Make a Pancake and Celebrate a Life with That Dragon, Cancer

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Not all the games we talk about on Geek and Sundry are about fighting monsters and demons. Sometimes, the most menacing things we can face in video games are the most familiar, the most banal of enemies. In Numinous Games’ That Dragon, Cancer, launching on January 12th, the foe you face is the all-too-familiar sting of cancer taking over a loved one’s body.

For Ryan and Amy Green, that loved one was their son Joel, and their game is a collection of their memories with him organized as a point-and-click adventure game. They began developing the game in 2013, balancing their time with Joel and trying to honor his life before he passed away in March of 2014 at the age of 5.

In their own words, That Dragon Cancer doesn’t have any puzzles in order to allow players of any gaming background to take a few moments and just be present in these 3-dimensional recreations of his short life.

Image via Numinous Games

After securing funding to develop the game for the Ouya console, That Dragon, Cancer completed development thanks to a successful Kickstarter campaign in 2014 that ensured it could launch on as many platforms as possible.  It had already made a successful showing at festivals such as Indiecade in 2013, with players spending long amounts of time contemplating Joel’s life in a private demo inside the crowded Culver City firehouse.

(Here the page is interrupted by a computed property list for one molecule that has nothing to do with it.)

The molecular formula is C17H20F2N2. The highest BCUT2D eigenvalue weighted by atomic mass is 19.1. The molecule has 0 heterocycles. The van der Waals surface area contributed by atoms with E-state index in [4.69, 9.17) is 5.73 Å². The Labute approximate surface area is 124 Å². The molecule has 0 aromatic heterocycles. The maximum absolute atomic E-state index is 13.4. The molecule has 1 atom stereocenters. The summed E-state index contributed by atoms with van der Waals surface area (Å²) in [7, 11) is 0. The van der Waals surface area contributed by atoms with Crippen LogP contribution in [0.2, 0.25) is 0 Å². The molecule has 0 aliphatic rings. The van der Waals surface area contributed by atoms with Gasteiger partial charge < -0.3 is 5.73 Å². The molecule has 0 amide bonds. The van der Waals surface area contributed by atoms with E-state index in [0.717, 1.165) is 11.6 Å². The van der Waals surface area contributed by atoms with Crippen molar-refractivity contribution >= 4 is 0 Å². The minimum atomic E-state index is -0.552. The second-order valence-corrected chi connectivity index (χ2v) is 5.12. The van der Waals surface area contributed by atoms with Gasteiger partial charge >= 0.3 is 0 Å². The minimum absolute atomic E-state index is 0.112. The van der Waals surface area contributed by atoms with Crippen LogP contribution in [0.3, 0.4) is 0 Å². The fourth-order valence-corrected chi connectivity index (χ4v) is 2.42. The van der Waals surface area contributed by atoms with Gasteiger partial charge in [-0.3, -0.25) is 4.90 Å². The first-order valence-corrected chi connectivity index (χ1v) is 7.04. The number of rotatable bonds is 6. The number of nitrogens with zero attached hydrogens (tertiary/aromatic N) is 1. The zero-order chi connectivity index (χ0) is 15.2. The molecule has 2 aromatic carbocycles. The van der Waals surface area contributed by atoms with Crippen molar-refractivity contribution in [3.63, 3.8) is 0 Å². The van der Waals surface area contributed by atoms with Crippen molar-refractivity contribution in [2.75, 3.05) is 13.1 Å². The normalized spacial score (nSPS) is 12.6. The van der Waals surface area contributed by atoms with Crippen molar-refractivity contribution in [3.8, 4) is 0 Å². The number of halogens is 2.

It’s been nominated for multiple IGF awards for 2016, and was the subject of a documentary called Thank You for Playing, which documents both Ryan and Amy’s work on the game and Joel’s treatment. It’s an unprecedented look at the parallels the Greens and their development team have created between their digital world and Ryan’s real life. The trailer alone may bring a tear to your eye.

It’s not a statement we like to make often, but That Dragon, Cancer really shows the potential of what games can do for us. Designers and developers often struggle within the constraints of empowering players while guiding them through emotionally vulnerable moments, but Ryan and Amy’s goal of encouraging presence and reflection validates how players feel about digital worlds.

Their work fundamentally reminds players that we’re not just pilots shifting gears between different kinds of games, we’re people rebuilding ourselves out of polygons, trying to simulate something we haven’t necessarily experienced ourselves, but we know lies in the world around us. That Dragon, Cancer may very well make you cry, but it does so because it’s successfully brought you to these little slivers of Joel’s world, and and invited you to sit down with him for one last time.

January 12th, when That Dragon Cancer launches, would have been Joel’s 7th birthday. In her post detailing the game’s launch plans, Amy Green laments that one of the most difficult parts of moving on from Joel’s death has been figuring out how to properly celebrate his life. The only proper idea they could come up with was to invite players from around the world to an impromptu Pancake Day. Whether or not you plan to play That Dragon, Cancer, The Numinous Games team says eating pancakes is exactly what Joel would have wanted, and that he’d have loved to see everyone’s syrup-laden, buttery pancakes before chomping into one himself.

If you plan on picking up the game, or just making a fresh batch of pancakes for you and your loved ones, feel free to tweet out a pick with the hashtag #ThatDragonCancer.

Header image via Numinous Games

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